By Vijay Darda | 06-10-2014
Prime minister Narendra Modi has a way of doing things that grabs attention. Whether it is his address on Teachers’ Day or his show at Madison Square or the launch of the Swachh Bharat mission on Gandhi Jayanti, Modi ensures that he has the eyeballs. Not a mean feat for a politician considering that the general public has been developing an aversion for them as a class. He can keep the message in the medium.
So, Swachh Bharat has caught the eyeballs. Celebrities like Sachin Tendulkar, Priyanka Chopra, and even a Congress MP Shashi Tharoor with his massive following on twitter will further help to keep the message in the public eye. Possibly, they would inspire millions to their bit, and the millions would respond with enthusiasm. But noble and laudable as it all will be, sadly it won’t even make the slightest of dent on India’s massive garbage problem.
This is a well-researched subject, and there is ample data available about the size of the problem and the massive resources that are needed to solve. We are often given the example of Singapore as a clean city state. Let us look at just one factoid: In the year 2000, Singapore built a waste-to-energy smoke free plant at the cost of 890 million dollars to generate 80 MW of energy. All well, but the amount of waste disposed of is just 3,000 tonnes per day. By comparison, urban India that accounts for 47 percent of garbage generates 1.3 lakh tonnes of waste per day. So, we too can do it, provided we find the resources for it. The lowly broom that became the VVIP symbol of commitment to clean India, can hardly achieve this goal. This would need billions of dollars of investment in state of the art technology to collect, segregate, and dispose of waste in an environment-friendly manner. Incineration of garbage is just one such route. Japan has done it, and its garbage disposal facilities have air-conditioned spaces for the people who man the systems. Can we make this transition? Can we develop this mindset, and put our money where our mouth is?
This indeed is the expectation from a macho Prime Minister. He has earned the people’s mandate largely because they believe that after his Gujarat track record he is the man who shall walk the talk. He shall deliver whatever he promises. So, he gets a cheer for bringing the Swachh Bharat mission to the fore, and we reserve the rest of our two cheers as we wait and watch expectantly for the next steps to unfold. The problem of garbage in India, however, is not just the solid waste, and there is the huge issue of sewage disposal as well. Besides, with Modi stressing on making toilets, the associated issue of sewage disposal at these places also comes up. It is well-known that the sewage disposal infrastructure is abysmal in most of urban habitats and this also requires massive investments. If the Modi government does have a plan of action for urban waste management, sewage disposal and the necessary resources to implement these in a time bound manner, it has not yet shared it with the people.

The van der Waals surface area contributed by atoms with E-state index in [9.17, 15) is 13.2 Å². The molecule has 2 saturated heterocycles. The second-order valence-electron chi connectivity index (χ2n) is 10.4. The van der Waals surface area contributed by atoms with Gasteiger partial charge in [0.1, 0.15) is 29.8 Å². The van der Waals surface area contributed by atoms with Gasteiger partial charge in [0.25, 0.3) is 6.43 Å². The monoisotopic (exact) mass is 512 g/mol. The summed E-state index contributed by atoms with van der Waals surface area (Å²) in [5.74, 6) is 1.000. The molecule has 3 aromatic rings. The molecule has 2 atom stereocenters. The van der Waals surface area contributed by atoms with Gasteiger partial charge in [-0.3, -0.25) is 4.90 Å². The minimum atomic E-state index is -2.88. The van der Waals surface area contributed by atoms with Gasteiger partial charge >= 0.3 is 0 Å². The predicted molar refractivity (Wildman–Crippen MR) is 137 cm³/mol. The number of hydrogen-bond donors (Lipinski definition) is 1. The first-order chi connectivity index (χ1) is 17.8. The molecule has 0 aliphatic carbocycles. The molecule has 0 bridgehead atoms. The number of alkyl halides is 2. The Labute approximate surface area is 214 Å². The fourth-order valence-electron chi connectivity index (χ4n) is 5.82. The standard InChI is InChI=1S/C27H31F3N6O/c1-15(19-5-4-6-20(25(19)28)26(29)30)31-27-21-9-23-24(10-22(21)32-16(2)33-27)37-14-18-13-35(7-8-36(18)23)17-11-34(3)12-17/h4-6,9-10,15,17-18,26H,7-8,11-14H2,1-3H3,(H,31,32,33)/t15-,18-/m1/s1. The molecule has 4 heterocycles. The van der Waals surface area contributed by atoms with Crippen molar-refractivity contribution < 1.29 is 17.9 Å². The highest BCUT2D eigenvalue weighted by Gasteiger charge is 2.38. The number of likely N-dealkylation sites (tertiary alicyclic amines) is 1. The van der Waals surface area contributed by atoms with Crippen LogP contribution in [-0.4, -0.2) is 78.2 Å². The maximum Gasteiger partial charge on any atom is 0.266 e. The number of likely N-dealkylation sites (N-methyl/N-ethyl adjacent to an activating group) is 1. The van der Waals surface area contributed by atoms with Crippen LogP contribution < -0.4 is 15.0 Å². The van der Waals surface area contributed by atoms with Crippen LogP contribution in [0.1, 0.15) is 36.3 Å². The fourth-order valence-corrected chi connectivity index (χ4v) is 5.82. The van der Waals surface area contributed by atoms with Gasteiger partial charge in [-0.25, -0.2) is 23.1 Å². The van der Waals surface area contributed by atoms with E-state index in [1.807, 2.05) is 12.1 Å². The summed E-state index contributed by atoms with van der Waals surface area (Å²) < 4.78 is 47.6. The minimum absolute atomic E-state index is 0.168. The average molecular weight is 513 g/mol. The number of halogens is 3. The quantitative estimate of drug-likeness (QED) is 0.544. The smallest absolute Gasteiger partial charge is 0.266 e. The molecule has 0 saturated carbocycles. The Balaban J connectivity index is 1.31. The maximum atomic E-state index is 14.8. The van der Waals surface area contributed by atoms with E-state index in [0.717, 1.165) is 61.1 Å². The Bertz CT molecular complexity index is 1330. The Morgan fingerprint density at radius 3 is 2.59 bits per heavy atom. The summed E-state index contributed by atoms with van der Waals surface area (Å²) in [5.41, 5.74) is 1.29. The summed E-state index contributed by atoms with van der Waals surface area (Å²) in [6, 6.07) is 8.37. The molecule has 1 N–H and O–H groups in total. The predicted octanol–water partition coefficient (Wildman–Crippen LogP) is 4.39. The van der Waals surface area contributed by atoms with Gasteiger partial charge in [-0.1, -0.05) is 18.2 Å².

It is also heartening that the Prime Minister has linked the Swachh Bharat mission with Mahatma Gandhi’s 150th birth anniversary. It is equally encouraging that he has asserted that the clean India mission has got nothing to do with politics. But there is always a jarring disconnect between his pious intentions, and that of his followers in the BJP. So, the day he was asserting that it is not about politics, his BJP comrades were boasting that this “safai abhiyan will clean-up the Congress in Maharashtra and Haryana.” The elections are to be held later this month and the people would decide, but then this is surely not the Gandhian way of doing things.
It is a tribute to Mahatma Gandhi’s greatness and the broad sweep of his thinking that a Prime Minister from even a party like BJP whose ideological parents have professed a line that is antagonistic to his philosophy can pick up a programme and appropriate him as an icon. This bowing at the altar of this great apostle of freedom, non-violence, communal harmony, truth and equality can quickly turn into a self-serving exercise, if there are compromises on the essential principles of the Gandhian ethos. It is much more than physical cleanliness.
Perhaps, there is a subtle recognition of this reality as for the first time in the last four months, the Prime Minister publicly accepted the contribution of all previous governments in this sector. So far, he had been loath to even concede the existence of these entities. There is no doubt that previous UPA government did accord priority to the sanitation mission, and the present allocations for this sector are being carried forward by the Modi government.
The Prime Minister has declared that he would be devoting two hours a week for this task, and he has also listed the positive economic fallouts of Swachh Bharat. But the proof of the pudding as they say would lie in whether he commits the necessary resources for the massive infrastructure that is needed to create a Swachh Bharat. Leaving it to the states or the corporate sector with little bits of help from the Centre would not be enough. All countries that have created a clean environment have not hesitated in making such heavy investments. They have not just invested in waste disposal projects, but also in clean energy projects.
Swachh Bharat is not just about cleanliness, it can also be an attractive opportunity for economic development as generating wealth from waste is a viable option. All our cities have millions of ragpickers, and this can become an employment opportunity for them, if the process gets organised and integrated with state of the art technologies. The 2019 goal of Swachh Bharat would not appear distant then, and we would all say three cheers. But till, then we have to wait and watch.
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